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How to Clean a Medical Facility

When cleaning environments like a dentist’s office or small doctor’s office, there are things a building service contractor (BSC) should keep in mind. Because these medical facilities deals with peoples’ health and well-being, you should not consider them “spray-and-wipe” environments. Your first focus regarding service should be to limit cross-contamination. The next focus should be to properly estimate the time you’ll need to do so, especially because so much of the cleaning industry is time-sensitive.

Take the Time to Do the Job Right

As professionals, we want things to look clean. “Clean” usually means we’re done and the customers happy. But before cleaning for appearance, it’s important to clean for health. Bacteria like Clostridium difficile (C. diff) can exist in many places, especially in a medical facility. It is important to build in time for cleaners to allow for proper dwell time to eliminate bacteria, and to consider cost of materials required to do the job properly. While interviewing a new customer, consider how much time it will take to do this job properly. Honest time budgeting will give you enough margin to do the job well and profitably.

Use the Proper Tools

Procuring proper tools and materials may cost a little more upfront. However, once your staff is trained and understands how to properly use all tools and equipment, their value becomes obvious. These materials and supplies will help you clean for health, provide better service, and ultimately become more profitable.

Be Aware of the Facility Type

What type of facility are you cleaning? Keep these factors in mind for the following medical facility types:

  • Dentist Office These offices generally are cleaner to start with based on the nature of dentists’ work.

  • Medical Doctor People usually visit the doctor because they’re not well. In these facilities, you will need to account for slower cleaning times in order to do a thorough job. As part of your service, will you be responsible for disposing of the “sharps bucket” or “red bags,” which have come in contact with blood or bodily fluids? Handling either of these will require special training and procedures. These will of course require more time for the cleaner and increased costs to the customer.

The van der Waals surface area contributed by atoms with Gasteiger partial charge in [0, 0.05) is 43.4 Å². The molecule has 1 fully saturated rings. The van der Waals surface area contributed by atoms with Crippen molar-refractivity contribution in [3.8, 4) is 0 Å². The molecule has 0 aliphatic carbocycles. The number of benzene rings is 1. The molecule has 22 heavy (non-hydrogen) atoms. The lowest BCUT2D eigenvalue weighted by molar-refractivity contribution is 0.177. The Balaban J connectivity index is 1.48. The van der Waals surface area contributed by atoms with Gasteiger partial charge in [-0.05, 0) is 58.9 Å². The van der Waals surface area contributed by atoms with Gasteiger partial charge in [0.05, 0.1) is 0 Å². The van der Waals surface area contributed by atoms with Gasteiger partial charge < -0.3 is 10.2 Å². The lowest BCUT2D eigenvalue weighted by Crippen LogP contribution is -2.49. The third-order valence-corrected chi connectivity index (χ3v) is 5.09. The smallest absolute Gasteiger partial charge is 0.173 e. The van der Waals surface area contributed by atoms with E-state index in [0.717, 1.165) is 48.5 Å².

• Pediatrician Sick children with runny noses tend to touch almost everything they can reach. In this office setting, your focus will likely be on surfaces and touchpoints 4 feet and lower. It’s common for toddlers to lean on and even chew coffee tables.

  • Oncologist Most commonly, adult clients visit oncologists. While these patients generally create less mess, due to their heightened sensitivity in these environments, it’s even more important to properly disinfect the areas you serve.

Do the Job

In order to do any of these jobs properly, you must equip cleaners with the right kind of disinfectants. Here, you want to procure hospital-grade solutions with broad spectrum kill rates.

Will you use a one- or two-step cleaner and disinfectant? One step will clean and disinfect, while a two step solution will require that you clean first and then disinfect.

Medical facilities of all kinds will vary slightly, but there are a number of surfaces that cleaners will be responsible for that are similar from facility to facility. Those include:

Exam rooms

Exam rooms commonly will include elements such as an exam table, chairs, a sink with countertop, and cabinets.

Let’s address how to clean these surfaces and touchpoints.

Exam table and chairs

  • Raise the table in order to clean underneath

  • Pull back any liner paper in order to apply disinfectant

  • Use the appropriate dwell time for cleaners and disinfectants.

Sink with countertop

  • Similar to the exam table, these surfaces often see a lot of use In the event you find used surgical shears in the sink, we recommend leaving a note explaining why you didn’t clean the sink.


  • Pay special attention to drawer handles and edges that are touched frequently. I recommend you use of a broad spectrum cleaner and antibacterial cleaner on cabinets, and follow the materials’ directions for best results.

The floor

  • Assuming you properly vacuum floors first, flat mops are by far superior in these environments. Considering everything that might fall to the floor we recommend using a cleaner and disinfectant. Our favorite flat mops also use microfiber, and in this case, use one microfiber per exam room floor. Flat mops are advantageous in these environments due to their reach in small areas and under cabinets and chairs.

One additional piece to consider is that the materials you use to clean and disinfect tend to be more aggressive, which means they will dull the floors faster than standard cleaning material. You may want to consider speaking with your customer about a floor maintenance program, because most customers associate a clean, shiny floor with a clean environment.

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